Student Chooses Earth Over Fashion

Focusing on recycling over fast fashion can help improve the planet and your style.

For fashion student Mariah Billadeau, her dreams aren’t about fashion shows, designer shoes, having the trendiest clothing or being all glitz and glam. For Billadeau, her dream is to travel, learn about other cultures and bring more sustainability to the United States.

“People can be so wasteful and not even care,” Billadeau said. “How can we fix this?”

Being limited on money is something that just comes along with being a college student. This is why when students see a $7 sweater they get excited and have to have it. However, what has a low cost now can ultimately lead to an even bigger price to pay.

Some may already know, but the garment industry is the second largest polluting industry in the world. This is due to fiber production, apparel manufacturing and over-consumption by consumers. What may surprise some people is that the brands they love so much are what are having the most negative effect.

The fast fashion industry consists of garments that are designed, manufactured and put on the floor of retailers extremely fast. Because of this quick turnover rate from design to sales floor, this allows for the clothing to be low quality, extremely trendy and can even create harsh working conditions for the factory workers.

From a consumer standpoint, we buy these trendy items only to wear them a few times before they fall apart or go out of style, which ultimately leads to us throwing them away. “It breaks my heart how we are such over consumers that we will spend $2 on a shirt and wear it once,” Billadeau said.

Billadeau understands the consequences of the fast fashion industry. “Being on a budget is really hard; that’s why it’s so easy to shop at Forever 21,” Billadeau said. Instead of shopping at places like Forever 21 and H&M, she tries to shop at fair trade and local retailers who practice sustainability or help the environment in any way.

Not only did Billadeau intern at a sustainable clothing brand in Australia this past summer, but she also was an intern at Others, a boutique in downtown Fargo. Others, owned by Laura Morris, is a nonprofit boutique that focuses completely on quality, design and buying from transparent companies who treat their workers well.

“Others is sustainably and ethically produced,” Billadeau said. According to Billadeau, how they treat people is very important to them. On top of all that, she explained how they donate all their profits to a new organization every year.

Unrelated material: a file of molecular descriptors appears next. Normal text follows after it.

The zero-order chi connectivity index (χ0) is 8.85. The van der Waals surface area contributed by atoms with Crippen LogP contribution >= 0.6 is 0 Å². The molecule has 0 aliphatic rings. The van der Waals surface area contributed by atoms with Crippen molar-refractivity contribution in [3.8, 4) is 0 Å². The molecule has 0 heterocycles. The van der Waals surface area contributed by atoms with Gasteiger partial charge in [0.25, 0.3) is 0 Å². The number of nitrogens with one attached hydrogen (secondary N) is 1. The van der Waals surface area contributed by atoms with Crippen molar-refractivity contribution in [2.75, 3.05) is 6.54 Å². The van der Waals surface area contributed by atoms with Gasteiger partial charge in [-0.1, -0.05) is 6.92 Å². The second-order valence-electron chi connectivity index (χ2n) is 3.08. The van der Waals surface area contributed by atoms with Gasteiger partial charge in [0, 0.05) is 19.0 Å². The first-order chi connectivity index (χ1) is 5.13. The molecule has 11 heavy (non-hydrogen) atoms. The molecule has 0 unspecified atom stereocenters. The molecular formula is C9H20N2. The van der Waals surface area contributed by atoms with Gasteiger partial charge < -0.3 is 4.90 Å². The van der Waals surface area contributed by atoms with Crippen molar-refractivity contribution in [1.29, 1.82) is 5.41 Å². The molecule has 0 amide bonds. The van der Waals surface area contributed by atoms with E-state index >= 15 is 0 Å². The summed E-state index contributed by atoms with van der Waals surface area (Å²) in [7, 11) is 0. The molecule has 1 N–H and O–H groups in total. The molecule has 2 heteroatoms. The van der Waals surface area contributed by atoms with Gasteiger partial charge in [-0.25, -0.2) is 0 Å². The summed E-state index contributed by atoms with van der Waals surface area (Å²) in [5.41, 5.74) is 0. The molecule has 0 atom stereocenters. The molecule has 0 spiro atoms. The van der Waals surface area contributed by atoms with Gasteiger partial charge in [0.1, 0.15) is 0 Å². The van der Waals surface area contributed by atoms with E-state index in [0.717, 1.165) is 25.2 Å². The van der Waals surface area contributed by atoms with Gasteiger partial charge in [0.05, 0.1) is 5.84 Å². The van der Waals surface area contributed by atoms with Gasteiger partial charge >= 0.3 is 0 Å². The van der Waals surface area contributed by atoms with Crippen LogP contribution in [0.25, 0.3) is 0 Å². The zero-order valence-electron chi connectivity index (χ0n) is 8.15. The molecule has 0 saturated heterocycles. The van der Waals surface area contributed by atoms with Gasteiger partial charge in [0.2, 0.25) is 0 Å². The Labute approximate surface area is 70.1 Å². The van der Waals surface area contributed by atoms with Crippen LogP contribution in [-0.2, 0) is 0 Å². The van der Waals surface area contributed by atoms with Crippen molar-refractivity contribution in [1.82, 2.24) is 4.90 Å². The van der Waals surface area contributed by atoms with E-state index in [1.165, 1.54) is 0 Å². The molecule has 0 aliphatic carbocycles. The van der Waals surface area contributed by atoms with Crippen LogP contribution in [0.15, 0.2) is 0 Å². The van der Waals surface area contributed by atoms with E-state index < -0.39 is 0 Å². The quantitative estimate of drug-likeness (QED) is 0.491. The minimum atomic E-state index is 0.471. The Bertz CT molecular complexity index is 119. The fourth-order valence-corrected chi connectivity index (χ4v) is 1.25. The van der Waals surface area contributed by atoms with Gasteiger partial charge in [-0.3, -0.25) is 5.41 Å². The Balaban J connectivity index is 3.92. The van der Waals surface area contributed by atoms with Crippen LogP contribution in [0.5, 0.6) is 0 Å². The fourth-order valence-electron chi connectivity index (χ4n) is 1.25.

Along with interning at Others, Billadeau took a big leap and interned in Australia this past summer. When she wasn’t traveling and exploring the culture, she was working for a brand called First Base.

First Base focuses a lot of their attention on having high ethical standards. This means having connections, requirements and several other safety standards to the companies manufacturing their products. They make it a point to be transparent, present and aware of how the workers are being treated.

Along with their ethical standards, First Base also focuses on the sustainability of their textiles, garment packaging and being carbon neutral. When it comes to the textiles, First Base uses 100 percent organic cotton, recycled nylon and sustainable bamboo. They also only use biodegradable packaging.

“There are absolutely no plastic products, only biodegradable plastic,” Billadeau said. Considering how much plastic wrapping and packaging goes through a retail store, switching to biodegradable options make a huge difference.

“Everyone should be doing this,” Billadeau said, as she explained how using biodegradable plastic is only a few cents more expensive.

In Fast Base’s studio, they completely reflect their sustainability mission statement. In their offices they have many different types of recycling, using 100 percent recycled paper products and only use eco-friendly cleaning products. These little steps turn into a big positive impact when it’s done 365 days a year.

Now that Billadeau is back in the United States wrapping up her senior year, she shared advice for students who want to take steps toward sustainability. “Borrowing your friend’s clothes, shopping at thrift stores or buying from companies that incorporate fair trade instead of shopping at fast fashion companies like Forever 21,” Billadeau shared.

Billadeau explained how choosing quality over quantity is a major step in reducing our personal waste, but is also a step toward feeling better about what we are wearing and buying. Having one really good quality sweater that fits well, stays intact and makes you feel confident is much better than having three sweaters that were only worn a few times and end up in the back of the closet.

“If you are going to buy fashion, shop somewhere that does good; be wary of where you are shopping from,” Billadeau said.

Having a busy lifestyle, it can be easy to forget about the little things. Taking a step back and thinking about your actions might have a bigger positive impact than you could ever imagine.

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